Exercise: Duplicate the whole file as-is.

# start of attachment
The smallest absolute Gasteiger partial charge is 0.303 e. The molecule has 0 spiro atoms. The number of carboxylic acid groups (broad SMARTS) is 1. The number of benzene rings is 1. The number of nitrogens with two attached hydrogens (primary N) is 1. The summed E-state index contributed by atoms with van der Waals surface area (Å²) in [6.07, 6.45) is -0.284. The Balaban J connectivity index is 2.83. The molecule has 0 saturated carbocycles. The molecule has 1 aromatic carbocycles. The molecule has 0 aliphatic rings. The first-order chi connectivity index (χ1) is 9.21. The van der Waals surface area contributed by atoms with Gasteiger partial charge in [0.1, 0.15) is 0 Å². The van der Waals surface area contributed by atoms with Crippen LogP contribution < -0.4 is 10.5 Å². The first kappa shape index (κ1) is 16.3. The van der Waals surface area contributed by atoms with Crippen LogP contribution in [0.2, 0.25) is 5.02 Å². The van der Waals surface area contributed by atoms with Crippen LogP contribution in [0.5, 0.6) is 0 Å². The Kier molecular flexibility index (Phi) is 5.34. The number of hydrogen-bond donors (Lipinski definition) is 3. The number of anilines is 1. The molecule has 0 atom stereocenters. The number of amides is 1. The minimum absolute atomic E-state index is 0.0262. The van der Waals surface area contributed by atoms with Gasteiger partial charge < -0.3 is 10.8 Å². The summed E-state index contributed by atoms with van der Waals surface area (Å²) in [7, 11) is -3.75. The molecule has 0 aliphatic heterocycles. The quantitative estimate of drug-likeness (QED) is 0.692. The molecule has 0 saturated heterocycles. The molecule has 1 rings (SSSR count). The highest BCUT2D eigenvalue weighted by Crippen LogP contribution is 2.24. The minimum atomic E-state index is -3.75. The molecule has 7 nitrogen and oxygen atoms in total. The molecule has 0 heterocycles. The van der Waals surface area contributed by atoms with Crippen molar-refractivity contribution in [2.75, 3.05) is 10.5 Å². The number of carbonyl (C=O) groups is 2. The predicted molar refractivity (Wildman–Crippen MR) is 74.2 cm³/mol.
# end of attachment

The smallest absolute Gasteiger partial charge is 0.303 e. The molecule has 0 spiro atoms. The number of carboxylic acid groups (broad SMARTS) is 1. The number of benzene rings is 1. The number of nitrogens with two attached hydrogens (primary N) is 1. The summed E-state index contributed by atoms with van der Waals surface area (Å²) in [6.07, 6.45) is -0.284. The Balaban J connectivity index is 2.83. The molecule has 0 saturated carbocycles. The molecule has 1 aromatic carbocycles. The molecule has 0 aliphatic rings. The first-order chi connectivity index (χ1) is 9.21. The van der Waals surface area contributed by atoms with Gasteiger partial charge in [0.1, 0.15) is 0 Å². The van der Waals surface area contributed by atoms with Crippen LogP contribution < -0.4 is 10.5 Å². The first kappa shape index (κ1) is 16.3. The van der Waals surface area contributed by atoms with Crippen LogP contribution in [0.2, 0.25) is 5.02 Å². The van der Waals surface area contributed by atoms with Crippen LogP contribution in [0.5, 0.6) is 0 Å². The Kier molecular flexibility index (Phi) is 5.34. The number of hydrogen-bond donors (Lipinski definition) is 3. The number of anilines is 1. The molecule has 0 atom stereocenters. The number of amides is 1. The minimum absolute atomic E-state index is 0.0262. The van der Waals surface area contributed by atoms with Gasteiger partial charge < -0.3 is 10.8 Å². The summed E-state index contributed by atoms with van der Waals surface area (Å²) in [7, 11) is -3.75. The molecule has 0 aliphatic heterocycles. The quantitative estimate of drug-likeness (QED) is 0.692. The molecule has 0 saturated heterocycles. The molecule has 1 rings (SSSR count). The highest BCUT2D eigenvalue weighted by Crippen LogP contribution is 2.24. The minimum atomic E-state index is -3.75. The molecule has 7 nitrogen and oxygen atoms in total. The molecule has 0 heterocycles. The van der Waals surface area contributed by atoms with Crippen molar-refractivity contribution in [2.75, 3.05) is 10.5 Å². The number of carbonyl (C=O) groups is 2. The predicted molar refractivity (Wildman–Crippen MR) is 74.2 cm³/mol.